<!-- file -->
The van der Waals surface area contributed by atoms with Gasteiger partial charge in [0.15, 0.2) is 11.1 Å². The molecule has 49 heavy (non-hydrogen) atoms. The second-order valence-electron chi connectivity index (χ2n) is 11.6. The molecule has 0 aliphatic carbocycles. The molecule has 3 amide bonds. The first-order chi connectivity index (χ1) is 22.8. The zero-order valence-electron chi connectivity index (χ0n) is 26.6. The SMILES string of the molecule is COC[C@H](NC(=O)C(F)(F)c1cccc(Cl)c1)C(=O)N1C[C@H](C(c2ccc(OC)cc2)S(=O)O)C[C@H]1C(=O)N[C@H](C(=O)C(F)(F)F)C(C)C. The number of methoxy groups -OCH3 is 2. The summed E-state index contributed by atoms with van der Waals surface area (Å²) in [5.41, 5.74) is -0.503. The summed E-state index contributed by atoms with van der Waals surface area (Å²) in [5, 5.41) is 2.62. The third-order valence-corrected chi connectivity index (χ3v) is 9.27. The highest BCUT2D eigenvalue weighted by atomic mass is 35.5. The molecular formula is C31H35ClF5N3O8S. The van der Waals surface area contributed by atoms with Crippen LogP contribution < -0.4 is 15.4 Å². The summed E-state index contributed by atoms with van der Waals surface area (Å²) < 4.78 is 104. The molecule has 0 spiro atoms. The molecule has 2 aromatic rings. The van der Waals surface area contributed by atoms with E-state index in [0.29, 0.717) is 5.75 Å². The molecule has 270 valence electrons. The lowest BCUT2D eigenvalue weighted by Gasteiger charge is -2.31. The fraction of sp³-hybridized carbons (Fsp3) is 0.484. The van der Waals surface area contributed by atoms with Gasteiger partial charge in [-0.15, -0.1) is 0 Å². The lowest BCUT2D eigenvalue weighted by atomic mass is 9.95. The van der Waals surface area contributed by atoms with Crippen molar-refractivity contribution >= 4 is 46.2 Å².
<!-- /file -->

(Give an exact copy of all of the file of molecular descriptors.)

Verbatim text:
The van der Waals surface area contributed by atoms with Gasteiger partial charge in [0.15, 0.2) is 11.1 Å². The molecule has 49 heavy (non-hydrogen) atoms. The second-order valence-electron chi connectivity index (χ2n) is 11.6. The molecule has 0 aliphatic carbocycles. The molecule has 3 amide bonds. The first-order chi connectivity index (χ1) is 22.8. The zero-order valence-electron chi connectivity index (χ0n) is 26.6. The SMILES string of the molecule is COC[C@H](NC(=O)C(F)(F)c1cccc(Cl)c1)C(=O)N1C[C@H](C(c2ccc(OC)cc2)S(=O)O)C[C@H]1C(=O)N[C@H](C(=O)C(F)(F)F)C(C)C. The number of methoxy groups -OCH3 is 2. The summed E-state index contributed by atoms with van der Waals surface area (Å²) in [5.41, 5.74) is -0.503. The summed E-state index contributed by atoms with van der Waals surface area (Å²) in [5, 5.41) is 2.62. The third-order valence-corrected chi connectivity index (χ3v) is 9.27. The highest BCUT2D eigenvalue weighted by atomic mass is 35.5. The molecular formula is C31H35ClF5N3O8S. The van der Waals surface area contributed by atoms with Crippen LogP contribution < -0.4 is 15.4 Å². The summed E-state index contributed by atoms with van der Waals surface area (Å²) < 4.78 is 104. The molecule has 0 spiro atoms. The molecule has 2 aromatic rings. The van der Waals surface area contributed by atoms with E-state index in [0.29, 0.717) is 5.75 Å². The molecule has 270 valence electrons. The lowest BCUT2D eigenvalue weighted by Gasteiger charge is -2.31. The fraction of sp³-hybridized carbons (Fsp3) is 0.484. The van der Waals surface area contributed by atoms with Gasteiger partial charge in [-0.15, -0.1) is 0 Å². The lowest BCUT2D eigenvalue weighted by atomic mass is 9.95. The van der Waals surface area contributed by atoms with Crippen molar-refractivity contribution >= 4 is 46.2 Å².